Friday, July 22, 2011

From Raisins to Bread

After 5 days, the yeast was finally ready to use. I thanked my lucky raisins and separated them from the bath they’d been soaking in; they had done a good job fermenting bottled water into a golden, bubbling yeast colony.

I found these little raisins in a bodega in San Carlos, MX. Much smaller and not as sweet as their cousins from California; their tangy taste translates to currants or sultanas.

To make the masa madre, the mother dough or starter, I added 4-5 generous tablespoons of harina de trigo (in the states, this would be called “white bleached flour”), to the 1.5 cup of yeast liquid.

Using an empty Padre Kino, wine vase (a local version of Gallo wine), I shook the mixture to form the masa madre.

I let the mixture rest for several hours to rise. 11 am and 4 pm (grow yeastie, grow!)

I’ve read that you need to let the starter ferment for another 2 days to really develop the taste...but my impetuous insides clamored for me to make bread already, so I skipped this step. By early evening, I had already prepared the dough, salivating at the thought of smearing butter on a hot slice (it had been 3 weeks since any bread had entered these lips!). 

flour, water, salt, fresh yeast

I allowed the dough to rest for another 12 hours….(some time during the night a kitchen fairie, seeing that there was a much better container for the dough to grow in, transferred it into a pyrex baking pan).

Inside an oiled boil. Night night...don't let the geckos bite!

The next day, I was thrilled to find how beautifully the dough had grown! (hey wait???!…where did this pyrex pan come from?) I folded the dough and let it rest 1 more hour before baking.

Inside Mollie’s apartment, I preheated the tiny kitchen oven to 230 C or ~ 450 F; placing the cast iron skillet (sweet pantry excavation!) to get it nice and hot. After 30 mins, I carefully transferred the dough using a floured towel, to the inferno HOT skillet. Plop! Let bake 30-40 mins.

During that time, I did what ever I could do to distract myself….getting myself the hell away from the kitchen… listening to music, watching a man on the river, being breakfasted by mosquitoes, discovering little strange things on the couch...what is this?, rubbing Biela’s tummy, doing anything, anything!...from opening the oven and interfering with the baking process.

After 15 minutes, you start to smell, that heavenly bread smell emanating from the modern kiln, luring like sirens to carnal sailors….Come to me!…..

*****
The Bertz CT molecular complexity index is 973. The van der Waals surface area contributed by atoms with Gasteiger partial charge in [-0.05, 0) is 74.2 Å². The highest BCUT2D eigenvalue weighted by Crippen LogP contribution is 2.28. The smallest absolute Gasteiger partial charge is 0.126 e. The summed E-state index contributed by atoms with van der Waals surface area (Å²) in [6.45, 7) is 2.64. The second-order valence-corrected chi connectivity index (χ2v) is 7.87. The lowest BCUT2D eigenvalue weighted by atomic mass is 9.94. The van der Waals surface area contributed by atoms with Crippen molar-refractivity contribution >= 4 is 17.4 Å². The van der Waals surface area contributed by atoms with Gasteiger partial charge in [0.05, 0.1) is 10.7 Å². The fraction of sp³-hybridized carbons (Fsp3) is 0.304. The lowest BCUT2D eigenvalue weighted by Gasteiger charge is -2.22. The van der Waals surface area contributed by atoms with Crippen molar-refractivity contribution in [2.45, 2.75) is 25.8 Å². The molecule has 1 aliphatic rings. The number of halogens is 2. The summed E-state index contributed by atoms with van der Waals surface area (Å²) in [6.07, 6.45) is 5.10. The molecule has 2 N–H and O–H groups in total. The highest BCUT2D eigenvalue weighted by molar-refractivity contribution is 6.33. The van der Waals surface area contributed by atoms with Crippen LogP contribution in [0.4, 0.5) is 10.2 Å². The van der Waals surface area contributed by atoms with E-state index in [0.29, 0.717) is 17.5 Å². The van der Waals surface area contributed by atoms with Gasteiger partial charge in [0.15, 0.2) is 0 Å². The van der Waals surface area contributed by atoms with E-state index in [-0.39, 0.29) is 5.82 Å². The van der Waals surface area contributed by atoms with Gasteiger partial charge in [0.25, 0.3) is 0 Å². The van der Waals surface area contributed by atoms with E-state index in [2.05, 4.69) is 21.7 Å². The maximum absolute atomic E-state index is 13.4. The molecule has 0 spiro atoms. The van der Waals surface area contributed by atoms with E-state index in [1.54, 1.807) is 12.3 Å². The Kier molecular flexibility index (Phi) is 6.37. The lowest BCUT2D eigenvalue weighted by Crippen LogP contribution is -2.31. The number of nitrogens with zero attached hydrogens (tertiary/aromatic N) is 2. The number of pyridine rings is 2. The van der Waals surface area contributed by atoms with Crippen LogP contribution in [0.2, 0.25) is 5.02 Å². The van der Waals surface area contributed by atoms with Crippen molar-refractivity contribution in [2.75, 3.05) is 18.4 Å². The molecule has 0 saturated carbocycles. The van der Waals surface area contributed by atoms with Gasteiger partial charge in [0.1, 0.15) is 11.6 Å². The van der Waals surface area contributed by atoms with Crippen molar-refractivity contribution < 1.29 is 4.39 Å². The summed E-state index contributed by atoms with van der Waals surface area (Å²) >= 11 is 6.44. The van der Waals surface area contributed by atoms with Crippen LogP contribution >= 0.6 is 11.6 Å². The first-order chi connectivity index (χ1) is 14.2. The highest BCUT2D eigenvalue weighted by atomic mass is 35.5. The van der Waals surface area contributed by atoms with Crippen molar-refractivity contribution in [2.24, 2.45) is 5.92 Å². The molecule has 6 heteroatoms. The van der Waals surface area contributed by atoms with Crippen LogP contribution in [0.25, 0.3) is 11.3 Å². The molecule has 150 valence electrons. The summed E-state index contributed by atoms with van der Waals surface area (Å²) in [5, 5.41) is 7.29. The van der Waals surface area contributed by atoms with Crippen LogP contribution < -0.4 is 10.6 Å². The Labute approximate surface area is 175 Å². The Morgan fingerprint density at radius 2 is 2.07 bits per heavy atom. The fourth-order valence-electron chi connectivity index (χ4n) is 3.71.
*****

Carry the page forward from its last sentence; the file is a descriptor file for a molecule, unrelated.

After 27 minutes, I couldn’t take it anymore. I took the bread out and let it rest for one last time (10-15 mins is ideal…in reality 7.2353 mins). 

Note to self: next time, please wait  40 mins for a darker crust. 

Finalemente....Come to mama!

Love at first slice or two or three... 

Hmmmmmm…..!??!!! The taste of the bread has a hint of tanginess, not flat and bland like bread from packaged yeast. It's airy and wonderful with butter and honey (or dunking into soup)...Buen provecho chicos!

with butter and honey 

Click to view all photos taken from raisins to bread.

Recipe for the yeast starter
Raisins* (2 small handfuls or 1 large handful…I have small hands)
Water (enough to cover or 1-2 cups)
Container with lid (salsa container, jam, wine jug)

Allow 5-7 days for fermentation.

*You can use anything organic. I’ve used dried apples, persimmons from my mom’s garden…have fun experimenting and let me know how it goes.

-Place it anywhere outside. Refrigeration is not necessary.
-Each day shake the contents and open the lid for a couple of minutes. -Encouragement is good! Quietly tell your raisins to grow into beautiful golden yeast).
-After day 3, the raisins will start to rise to the top and bubble.
-Around day 5-7, you will hear intense bubbling. It will smell sour not as strong as vinegar, but definitely fermented like beer.
-To make the starter, add flour to make a paste. Depending on how much yeast liquid you’ve rendered. 3-4 tablespoons or less or more. I recommend waiting 2 more days for the starter or sponge to proof. You can use it immediately, but trust me, it's better to wait. You will get a better flavor and a better bread dough after you've waited another 2 days.

-If you wait too long, the yeast can implode, so make sure you use it immediately and feed it flour. It is possible for yeast to die (it’s happened to me so don’t worry. Repeat, start again).
-If there are no bubbles, start again or add more raisins.
-If you're in a higher altitude or colder climate (as I was, when I was baking from Guatemala or Bariloche, Argentina, when I made a yeast batch), it may take longer 8+ days for the raisins to ferment. 

Recipe for the bread dough
*From Jim Lahey, owner of Sullivan St Bakery, NYC
3 cups flour
1 1/4 cups water
1/2 cup fresh yeast starter/sponge or 1/4 tsp dried yeast
Good pinch of salt
Oil (for coating)

Mix all of dry ingredients in a bowl. Add water and yeast starter and mix by hand or a wooden spoon until you have a ball. No need to over mix. Cover the bowl with a towel and let it rest for 12 hours. Remove the dough from the bowl and fold once or twice. Shape into a ball. Place the dough on a generously floured towel. Cover the dough with another towel and let rise 1-2 hours at room temperature, until more than doubled in size. Cut a slit on top of the dough. Preheat oven to 500°F for 20 mins. (You can either use a heavy le creuset pot with lid or a cast iron or a thick backing sheet. Which ever method. I prefer the simple thick baking sheet). Place a thick baking sheet in the oven to heat. When the pan is hot. Flip the dough onto the pan. Bake for 30-40 minutes. Allow the dough to rest for 15 minutes before slicing. Over with a towel to store.

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